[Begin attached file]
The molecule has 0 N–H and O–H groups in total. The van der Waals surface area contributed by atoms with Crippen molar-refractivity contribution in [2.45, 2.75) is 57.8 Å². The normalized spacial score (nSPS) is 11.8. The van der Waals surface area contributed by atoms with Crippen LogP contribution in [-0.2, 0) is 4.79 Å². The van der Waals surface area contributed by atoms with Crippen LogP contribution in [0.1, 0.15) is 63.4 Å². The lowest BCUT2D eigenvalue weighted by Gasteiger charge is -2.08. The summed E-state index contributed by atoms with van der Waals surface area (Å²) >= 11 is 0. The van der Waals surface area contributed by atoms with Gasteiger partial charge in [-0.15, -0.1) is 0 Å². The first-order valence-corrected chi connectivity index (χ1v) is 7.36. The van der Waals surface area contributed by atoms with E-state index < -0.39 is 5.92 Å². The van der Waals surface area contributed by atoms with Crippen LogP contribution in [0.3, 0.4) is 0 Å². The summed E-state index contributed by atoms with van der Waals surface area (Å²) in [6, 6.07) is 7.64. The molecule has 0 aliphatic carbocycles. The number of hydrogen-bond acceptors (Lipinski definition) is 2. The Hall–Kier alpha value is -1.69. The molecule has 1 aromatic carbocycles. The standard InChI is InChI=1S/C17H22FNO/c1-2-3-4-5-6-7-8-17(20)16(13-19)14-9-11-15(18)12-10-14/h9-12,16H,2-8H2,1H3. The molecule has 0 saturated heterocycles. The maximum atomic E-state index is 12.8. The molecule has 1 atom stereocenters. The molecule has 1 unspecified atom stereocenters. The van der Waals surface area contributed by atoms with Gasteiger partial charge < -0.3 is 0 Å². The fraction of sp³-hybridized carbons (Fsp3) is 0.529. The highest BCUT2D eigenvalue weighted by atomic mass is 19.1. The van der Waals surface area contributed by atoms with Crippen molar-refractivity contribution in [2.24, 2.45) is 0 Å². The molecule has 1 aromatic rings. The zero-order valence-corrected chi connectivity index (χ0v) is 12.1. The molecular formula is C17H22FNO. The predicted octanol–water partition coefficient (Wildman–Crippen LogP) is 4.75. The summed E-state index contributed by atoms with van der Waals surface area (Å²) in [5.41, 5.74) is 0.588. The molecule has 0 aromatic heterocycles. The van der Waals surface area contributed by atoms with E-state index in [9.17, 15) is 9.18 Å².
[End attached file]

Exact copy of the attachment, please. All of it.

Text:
The molecule has 0 N–H and O–H groups in total. The van der Waals surface area contributed by atoms with Crippen molar-refractivity contribution in [2.45, 2.75) is 57.8 Å². The normalized spacial score (nSPS) is 11.8. The van der Waals surface area contributed by atoms with Crippen LogP contribution in [-0.2, 0) is 4.79 Å². The van der Waals surface area contributed by atoms with Crippen LogP contribution in [0.1, 0.15) is 63.4 Å². The lowest BCUT2D eigenvalue weighted by Gasteiger charge is -2.08. The summed E-state index contributed by atoms with van der Waals surface area (Å²) >= 11 is 0. The van der Waals surface area contributed by atoms with Gasteiger partial charge in [-0.15, -0.1) is 0 Å². The first-order valence-corrected chi connectivity index (χ1v) is 7.36. The van der Waals surface area contributed by atoms with E-state index < -0.39 is 5.92 Å². The van der Waals surface area contributed by atoms with Crippen LogP contribution in [0.3, 0.4) is 0 Å². The summed E-state index contributed by atoms with van der Waals surface area (Å²) in [6, 6.07) is 7.64. The molecule has 0 aliphatic carbocycles. The number of hydrogen-bond acceptors (Lipinski definition) is 2. The Hall–Kier alpha value is -1.69. The molecule has 1 aromatic carbocycles. The standard InChI is InChI=1S/C17H22FNO/c1-2-3-4-5-6-7-8-17(20)16(13-19)14-9-11-15(18)12-10-14/h9-12,16H,2-8H2,1H3. The molecule has 0 saturated heterocycles. The maximum atomic E-state index is 12.8. The molecule has 1 atom stereocenters. The molecule has 1 unspecified atom stereocenters. The van der Waals surface area contributed by atoms with Gasteiger partial charge < -0.3 is 0 Å². The fraction of sp³-hybridized carbons (Fsp3) is 0.529. The highest BCUT2D eigenvalue weighted by atomic mass is 19.1. The van der Waals surface area contributed by atoms with Crippen molar-refractivity contribution in [2.24, 2.45) is 0 Å². The molecule has 1 aromatic rings. The zero-order valence-corrected chi connectivity index (χ0v) is 12.1. The molecular formula is C17H22FNO. The predicted octanol–water partition coefficient (Wildman–Crippen LogP) is 4.75. The summed E-state index contributed by atoms with van der Waals surface area (Å²) in [5.41, 5.74) is 0.588. The molecule has 0 aromatic heterocycles. The van der Waals surface area contributed by atoms with E-state index in [9.17, 15) is 9.18 Å².